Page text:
• The level of training. I don’t care how well you know Exchange. You will walk out of this class knowing a lot more and you will be immediately able to take advantage of that knowledge to the betterment of your customers. Plus, you will have ongoing access to some of the best Exchange people in the world. I don’t know a single consultant out there who can work on a problem that is stumping them for hours or days and be able to consistently bill every single hour they spend showing no results. Most of us end up eating time, which shows up in the bottom line. For the sake of argument, let’s say that our consultant ends up spending 30% instead of 10% of her time working on issues that she can’t directly bill for because of things like this. That drops her opportunity cost from $3,600/week to $2,520, or $7,560 for the three weeks (and it means she’s only got an annual revenue of $126,000). If she can reduce that non-billable time, she can increase my efficiency and get more real billable work done in the same calendar period. We’ll say she can gain back 10% of that lost time and get up to only 20% lost time, or 32 hours a week.
  • The demonstration of competence. This is a huge competitive advantage for two reasons. First, it helps you land work you may not have been able to land before. This is great for keeping your pipeline full – always a major challenge in a rough economy. Second, it allows you to raise your billing rates. Okay, true, maybe you can’t raise your billing rates for all the work that you do for all of your customers, but even some work at a higher rate directly translates to your pocket book. Let’s say she can bill 25% of those 32 hours at $150/hour. That turns her week’s take into (8 x $150) + (24 x $100) = $1,200 + $2,400 = $3,600. That modest gain in billing rates right there compensates for the extra 10% loss of billing hours and pays for itself every 3-4 weeks.

Let’s take another look at those overall numbers again. This time, let’s change our ballpark with numbers more closely matching the reality of the students at the classes:

  • There’s a 30% discount on the class, so she pays only $12,950 (not $18,500).
  • We’ll keep the $700 for plane tickets.
  • From above, we know that her real lost opportunity cost is more like $7,560 (3 x $2,520 and not the $10,800 worst case).
  • She can get shared apartment housing with other students right close to campus for more like $67 a night (three bedrooms).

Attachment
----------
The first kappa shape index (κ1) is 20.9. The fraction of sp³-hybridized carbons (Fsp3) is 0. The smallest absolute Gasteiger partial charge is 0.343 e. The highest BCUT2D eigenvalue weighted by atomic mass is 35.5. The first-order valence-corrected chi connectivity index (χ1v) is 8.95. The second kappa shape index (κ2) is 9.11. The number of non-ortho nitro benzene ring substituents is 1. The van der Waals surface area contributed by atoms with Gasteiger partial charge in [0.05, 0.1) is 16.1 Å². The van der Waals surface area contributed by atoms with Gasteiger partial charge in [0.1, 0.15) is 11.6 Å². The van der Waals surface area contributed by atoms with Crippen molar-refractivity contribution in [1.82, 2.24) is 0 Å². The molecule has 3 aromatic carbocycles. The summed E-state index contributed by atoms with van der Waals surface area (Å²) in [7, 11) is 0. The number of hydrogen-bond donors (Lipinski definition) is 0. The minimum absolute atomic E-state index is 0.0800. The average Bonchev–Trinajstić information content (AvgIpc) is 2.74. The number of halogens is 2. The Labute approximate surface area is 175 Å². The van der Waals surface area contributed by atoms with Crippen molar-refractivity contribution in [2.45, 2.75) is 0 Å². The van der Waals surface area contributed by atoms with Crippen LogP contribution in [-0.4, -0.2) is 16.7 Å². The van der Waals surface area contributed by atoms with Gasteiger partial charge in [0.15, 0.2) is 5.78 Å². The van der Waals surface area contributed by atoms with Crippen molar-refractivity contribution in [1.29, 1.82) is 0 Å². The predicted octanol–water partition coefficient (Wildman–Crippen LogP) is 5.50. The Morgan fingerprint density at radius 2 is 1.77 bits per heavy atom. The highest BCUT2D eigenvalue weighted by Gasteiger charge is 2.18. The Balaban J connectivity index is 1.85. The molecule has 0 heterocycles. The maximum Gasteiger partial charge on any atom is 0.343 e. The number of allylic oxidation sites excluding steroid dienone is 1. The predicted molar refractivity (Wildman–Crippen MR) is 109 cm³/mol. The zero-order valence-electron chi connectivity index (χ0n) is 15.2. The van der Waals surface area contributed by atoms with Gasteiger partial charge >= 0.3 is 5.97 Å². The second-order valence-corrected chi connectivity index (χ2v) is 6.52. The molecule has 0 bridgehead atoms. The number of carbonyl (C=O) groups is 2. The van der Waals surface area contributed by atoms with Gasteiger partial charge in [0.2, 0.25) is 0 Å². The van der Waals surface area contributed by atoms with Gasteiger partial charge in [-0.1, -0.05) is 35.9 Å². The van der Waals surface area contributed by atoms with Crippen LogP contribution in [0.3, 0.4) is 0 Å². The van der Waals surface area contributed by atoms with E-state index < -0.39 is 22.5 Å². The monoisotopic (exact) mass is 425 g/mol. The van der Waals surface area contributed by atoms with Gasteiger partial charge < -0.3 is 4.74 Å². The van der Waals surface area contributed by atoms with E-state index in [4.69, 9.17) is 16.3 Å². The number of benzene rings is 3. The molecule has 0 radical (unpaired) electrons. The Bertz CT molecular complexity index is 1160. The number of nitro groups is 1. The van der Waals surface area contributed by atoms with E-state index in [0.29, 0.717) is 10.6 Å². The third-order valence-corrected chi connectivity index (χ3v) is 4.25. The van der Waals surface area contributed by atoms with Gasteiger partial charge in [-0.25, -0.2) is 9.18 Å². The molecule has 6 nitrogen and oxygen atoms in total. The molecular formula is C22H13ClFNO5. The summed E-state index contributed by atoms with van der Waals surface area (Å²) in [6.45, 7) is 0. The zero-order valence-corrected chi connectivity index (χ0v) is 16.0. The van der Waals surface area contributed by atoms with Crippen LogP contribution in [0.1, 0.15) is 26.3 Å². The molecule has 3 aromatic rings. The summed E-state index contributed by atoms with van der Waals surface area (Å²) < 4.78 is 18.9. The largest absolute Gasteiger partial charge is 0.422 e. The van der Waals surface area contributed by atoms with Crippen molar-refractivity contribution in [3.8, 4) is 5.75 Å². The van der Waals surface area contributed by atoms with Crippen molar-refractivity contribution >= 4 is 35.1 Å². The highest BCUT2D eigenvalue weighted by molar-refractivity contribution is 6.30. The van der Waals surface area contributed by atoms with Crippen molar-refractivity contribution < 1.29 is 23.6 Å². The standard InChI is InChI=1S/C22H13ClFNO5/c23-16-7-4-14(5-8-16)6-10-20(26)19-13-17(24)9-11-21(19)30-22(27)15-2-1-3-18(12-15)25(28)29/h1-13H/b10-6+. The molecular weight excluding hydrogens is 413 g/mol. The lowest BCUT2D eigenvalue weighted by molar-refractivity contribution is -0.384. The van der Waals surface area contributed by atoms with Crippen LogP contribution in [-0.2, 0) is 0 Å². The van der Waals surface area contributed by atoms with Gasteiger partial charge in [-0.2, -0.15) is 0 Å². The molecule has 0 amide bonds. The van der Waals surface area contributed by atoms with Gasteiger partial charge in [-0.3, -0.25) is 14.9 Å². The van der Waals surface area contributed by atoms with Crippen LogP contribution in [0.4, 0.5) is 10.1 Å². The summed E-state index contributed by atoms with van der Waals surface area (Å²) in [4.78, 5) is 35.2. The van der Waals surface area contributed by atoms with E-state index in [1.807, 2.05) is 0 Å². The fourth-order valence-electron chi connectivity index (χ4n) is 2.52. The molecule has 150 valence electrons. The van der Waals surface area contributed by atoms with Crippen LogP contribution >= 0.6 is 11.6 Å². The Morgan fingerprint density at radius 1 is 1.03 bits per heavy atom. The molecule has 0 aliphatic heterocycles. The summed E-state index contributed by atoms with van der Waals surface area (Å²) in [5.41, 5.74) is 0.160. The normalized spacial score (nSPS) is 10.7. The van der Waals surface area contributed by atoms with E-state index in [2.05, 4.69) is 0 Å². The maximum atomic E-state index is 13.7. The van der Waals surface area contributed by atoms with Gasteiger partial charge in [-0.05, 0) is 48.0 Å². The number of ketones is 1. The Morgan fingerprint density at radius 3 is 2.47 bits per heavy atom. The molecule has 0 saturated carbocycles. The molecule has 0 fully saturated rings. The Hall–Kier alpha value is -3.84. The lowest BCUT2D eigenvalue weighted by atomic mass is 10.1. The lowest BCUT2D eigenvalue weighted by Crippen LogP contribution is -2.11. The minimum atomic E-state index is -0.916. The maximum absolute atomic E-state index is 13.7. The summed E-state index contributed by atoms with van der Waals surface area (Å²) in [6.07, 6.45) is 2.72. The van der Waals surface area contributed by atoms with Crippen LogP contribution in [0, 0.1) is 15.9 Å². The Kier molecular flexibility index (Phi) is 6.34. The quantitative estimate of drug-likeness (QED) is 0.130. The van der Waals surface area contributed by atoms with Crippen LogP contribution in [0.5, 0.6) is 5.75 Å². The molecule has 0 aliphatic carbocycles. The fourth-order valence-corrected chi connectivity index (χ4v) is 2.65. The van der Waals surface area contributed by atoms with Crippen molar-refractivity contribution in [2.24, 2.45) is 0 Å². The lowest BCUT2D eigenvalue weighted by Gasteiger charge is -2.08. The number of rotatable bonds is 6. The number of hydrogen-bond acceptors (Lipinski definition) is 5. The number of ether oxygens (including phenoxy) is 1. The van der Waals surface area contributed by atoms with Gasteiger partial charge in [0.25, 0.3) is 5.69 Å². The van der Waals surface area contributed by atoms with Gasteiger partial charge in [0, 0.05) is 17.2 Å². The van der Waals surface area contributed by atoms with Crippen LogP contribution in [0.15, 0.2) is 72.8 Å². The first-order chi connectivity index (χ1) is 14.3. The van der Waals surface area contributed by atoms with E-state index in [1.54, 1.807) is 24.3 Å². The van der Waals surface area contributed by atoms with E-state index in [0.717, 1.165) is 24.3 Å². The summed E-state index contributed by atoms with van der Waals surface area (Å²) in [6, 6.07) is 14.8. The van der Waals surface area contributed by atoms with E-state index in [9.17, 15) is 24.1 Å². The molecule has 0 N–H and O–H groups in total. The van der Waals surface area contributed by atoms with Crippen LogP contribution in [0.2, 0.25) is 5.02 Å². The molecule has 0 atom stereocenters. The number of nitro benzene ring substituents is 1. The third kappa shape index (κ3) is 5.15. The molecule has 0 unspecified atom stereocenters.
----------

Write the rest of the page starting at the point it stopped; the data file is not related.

• Food expenses are more typically averaged out to $40 per day. You can, of course, break the bank on this during the weekends, but during the days you don’t really have time.

This puts the cost of her rotation at $12,950 + $700 + (21 x $107) + $7,560, or $23,457. That’s only 66% – two-thirds – of the worst-case cost we came up with above. With her adjusted annual revenue of $126,000, this is only 19%, or just less than 1/5th of her annual revenue.

And it doesn’t stop there. Armed with the data points I gave above, let’s see how this works out for the future and when the benefits from the rotation pay back.

Over the year, our hypothetical consultant, working only a 40-hour work week (I know, you can stop laughing at me now) brings in 50 x $2,520 = $126,000.  The MCM rotation represents 19% of her revenue for the year before costs.

However, let’s figure out earning potential in that same year: (47 x $3,600) – ($13,650 + $700 + $2247) = $152,603. That’s a 20% increase.

Will these numbers make sense for everyone? No, and I’m not trying to argue that they do. What I am trying to point out, though, is that the business justification for going to the rotation may actually make sense once you sit down and work out the numbers. Think about your current projects and how changes to hours and billing rates may improve your bottom line. Think about work you haven’t gotten or been unwilling to pursue because you or the customer felt it was out of your league. Take some time to play with the numbers and see if this makes sense for you.